Although this will cause consternation amongst some of you, we’d like to go on record and say the worst thing about the 718 Porsche Spyder, Boxster GTS, Cayman GTS and GT4 is the manual gearbox used in each.
Not the shift itself, which is a thing of mechanical beauty, nor the sense of engagement it gives you. No, it’s the absurdly long ratios that are the problem - second gear in the GT4 tops out over 80mph, for Pete’s sake. What’s the point of an 8000rpm redline if you can’t reach it at legal speeds in any gear other than first?
With that in mind, the idea of one of these 4.0-litre 718s with a seven-speed PDK automatic gearbox is quite appealing. Such a thing was first announced a few weeks ago, and now, the dual-clutch option is available in the UK.
Since a Porsche PDK (or Doppelkupplungsgetriebe, to give it the full name) transmission is more complicated than a stick and three pedals, you are expected to cough up extra cash. For the Cayman GT4 and the Spyder, you need to shell out an extra £2000, while the option is £2303 on the GTS models.
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Along with the better ratios and the added convenience, you also get a sizeable uplift in performance. In the 718 Spyder and Cayman GT4, the 0-62mph time drops by half a second to 3.9 seconds. The GTS siblings get the same improvement, yielding a new figure of four seconds dead.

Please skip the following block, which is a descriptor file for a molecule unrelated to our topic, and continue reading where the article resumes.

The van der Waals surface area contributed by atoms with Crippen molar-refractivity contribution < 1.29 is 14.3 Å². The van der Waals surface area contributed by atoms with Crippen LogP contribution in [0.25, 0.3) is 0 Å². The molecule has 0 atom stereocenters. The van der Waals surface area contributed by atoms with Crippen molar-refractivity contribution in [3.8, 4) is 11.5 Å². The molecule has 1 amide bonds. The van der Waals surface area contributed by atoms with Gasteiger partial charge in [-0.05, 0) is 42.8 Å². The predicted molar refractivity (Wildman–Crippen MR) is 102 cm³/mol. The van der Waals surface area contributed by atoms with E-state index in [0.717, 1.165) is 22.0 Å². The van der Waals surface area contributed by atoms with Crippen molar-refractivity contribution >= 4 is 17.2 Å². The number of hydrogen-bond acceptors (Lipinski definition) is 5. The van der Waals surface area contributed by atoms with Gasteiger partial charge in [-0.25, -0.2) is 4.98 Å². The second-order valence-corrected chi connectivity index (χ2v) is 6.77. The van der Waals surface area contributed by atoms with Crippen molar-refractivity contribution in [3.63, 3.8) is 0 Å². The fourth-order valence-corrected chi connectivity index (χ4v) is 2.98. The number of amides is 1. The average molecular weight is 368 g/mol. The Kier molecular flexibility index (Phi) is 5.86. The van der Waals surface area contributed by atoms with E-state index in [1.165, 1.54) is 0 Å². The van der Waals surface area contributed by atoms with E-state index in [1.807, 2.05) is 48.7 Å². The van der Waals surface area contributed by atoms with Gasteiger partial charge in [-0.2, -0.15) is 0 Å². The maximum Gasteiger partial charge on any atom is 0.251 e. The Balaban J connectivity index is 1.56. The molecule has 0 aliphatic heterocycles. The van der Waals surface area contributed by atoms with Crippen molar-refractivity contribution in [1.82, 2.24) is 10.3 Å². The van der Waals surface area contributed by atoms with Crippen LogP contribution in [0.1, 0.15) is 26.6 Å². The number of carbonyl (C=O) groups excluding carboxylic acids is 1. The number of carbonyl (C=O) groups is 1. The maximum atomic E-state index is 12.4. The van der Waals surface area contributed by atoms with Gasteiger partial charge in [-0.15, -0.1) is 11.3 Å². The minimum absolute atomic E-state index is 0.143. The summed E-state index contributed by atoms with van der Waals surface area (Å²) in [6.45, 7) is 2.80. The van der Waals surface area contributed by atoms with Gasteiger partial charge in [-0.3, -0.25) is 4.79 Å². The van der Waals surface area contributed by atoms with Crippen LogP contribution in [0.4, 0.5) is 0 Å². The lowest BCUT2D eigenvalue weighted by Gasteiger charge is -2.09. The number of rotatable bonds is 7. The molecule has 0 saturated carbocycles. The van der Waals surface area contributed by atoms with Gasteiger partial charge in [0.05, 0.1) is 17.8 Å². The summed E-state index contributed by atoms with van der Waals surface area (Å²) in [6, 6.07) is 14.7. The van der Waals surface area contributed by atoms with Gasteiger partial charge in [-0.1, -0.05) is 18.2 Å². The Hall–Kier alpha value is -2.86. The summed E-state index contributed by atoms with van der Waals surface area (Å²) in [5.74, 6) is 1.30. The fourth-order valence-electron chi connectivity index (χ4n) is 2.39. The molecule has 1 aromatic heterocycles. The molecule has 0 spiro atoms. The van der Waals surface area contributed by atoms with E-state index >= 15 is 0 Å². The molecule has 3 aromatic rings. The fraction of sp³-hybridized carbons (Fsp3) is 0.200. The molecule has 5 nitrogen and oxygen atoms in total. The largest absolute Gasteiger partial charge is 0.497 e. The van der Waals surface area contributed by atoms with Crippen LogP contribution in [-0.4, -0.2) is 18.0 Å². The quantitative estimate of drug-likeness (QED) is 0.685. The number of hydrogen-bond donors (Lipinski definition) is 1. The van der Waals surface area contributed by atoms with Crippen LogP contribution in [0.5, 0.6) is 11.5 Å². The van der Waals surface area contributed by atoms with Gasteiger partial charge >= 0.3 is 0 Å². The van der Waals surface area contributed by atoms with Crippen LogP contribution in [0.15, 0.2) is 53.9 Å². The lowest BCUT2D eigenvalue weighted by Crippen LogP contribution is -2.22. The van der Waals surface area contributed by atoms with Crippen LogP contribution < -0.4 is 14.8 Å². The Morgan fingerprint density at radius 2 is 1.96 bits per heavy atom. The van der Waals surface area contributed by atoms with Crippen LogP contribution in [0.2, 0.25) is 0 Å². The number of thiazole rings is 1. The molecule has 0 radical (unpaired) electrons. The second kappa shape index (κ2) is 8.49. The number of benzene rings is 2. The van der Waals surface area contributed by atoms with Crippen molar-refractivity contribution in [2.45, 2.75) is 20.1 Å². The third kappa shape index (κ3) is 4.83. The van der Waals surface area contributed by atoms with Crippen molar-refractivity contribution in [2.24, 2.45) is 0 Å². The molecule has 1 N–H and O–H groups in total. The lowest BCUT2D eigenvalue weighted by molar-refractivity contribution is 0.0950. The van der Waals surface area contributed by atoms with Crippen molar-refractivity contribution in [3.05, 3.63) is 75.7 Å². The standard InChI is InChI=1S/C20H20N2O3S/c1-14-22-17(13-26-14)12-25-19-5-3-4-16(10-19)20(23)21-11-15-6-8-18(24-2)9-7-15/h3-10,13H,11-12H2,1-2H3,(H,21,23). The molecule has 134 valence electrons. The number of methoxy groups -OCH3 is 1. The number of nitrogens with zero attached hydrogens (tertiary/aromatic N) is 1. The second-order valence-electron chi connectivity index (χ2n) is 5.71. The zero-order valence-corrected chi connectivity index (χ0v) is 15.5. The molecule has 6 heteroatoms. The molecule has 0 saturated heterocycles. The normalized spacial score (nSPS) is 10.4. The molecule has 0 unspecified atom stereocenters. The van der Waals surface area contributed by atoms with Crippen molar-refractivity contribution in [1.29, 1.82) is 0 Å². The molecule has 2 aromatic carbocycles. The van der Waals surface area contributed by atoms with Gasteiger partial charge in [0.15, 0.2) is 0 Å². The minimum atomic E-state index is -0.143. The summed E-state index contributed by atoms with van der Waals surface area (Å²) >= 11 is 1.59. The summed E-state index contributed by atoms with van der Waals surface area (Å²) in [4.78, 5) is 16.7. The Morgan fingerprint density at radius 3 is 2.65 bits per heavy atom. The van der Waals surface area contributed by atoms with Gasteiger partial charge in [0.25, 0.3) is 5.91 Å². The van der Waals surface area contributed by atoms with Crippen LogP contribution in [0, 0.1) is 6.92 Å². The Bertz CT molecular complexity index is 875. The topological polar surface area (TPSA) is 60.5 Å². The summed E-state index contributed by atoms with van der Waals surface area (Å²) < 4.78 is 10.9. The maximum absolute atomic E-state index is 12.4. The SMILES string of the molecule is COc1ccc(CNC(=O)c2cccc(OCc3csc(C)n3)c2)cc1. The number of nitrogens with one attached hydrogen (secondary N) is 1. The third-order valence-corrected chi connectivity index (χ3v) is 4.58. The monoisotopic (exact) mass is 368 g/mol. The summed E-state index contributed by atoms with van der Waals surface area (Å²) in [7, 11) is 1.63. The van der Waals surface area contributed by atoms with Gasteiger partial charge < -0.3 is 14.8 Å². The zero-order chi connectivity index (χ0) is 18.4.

Sport Chrono pack is included with the new ‘box, which brings with it Launch Control and the motorsport-inspired ‘Sport Response’ button which gives “maximum engine and transmission performance” for 20 joyous seconds. In the 718 Spyder and Cayman GT4, you also get a tweaked version of the manual’s mechanical limited-slip differential and a 911 GT3-style gear selector.
PDK and its associated bits aren’t only new things on the menu for the cars. Race-Tex is replacing Alcantara (apparently it “offers greater support”), while any 718 Spyder buyers who like the look of the Cayman GT4’s 20-inch ‘Aurum’ can now spec the rims on their car. Finally, the 718 Spyder and Cayman GT4 colour palette has been expanded with the addition of ‘Python Green’.
If you were in the market for any of these cars, would you be tempted to go for PDK over manual?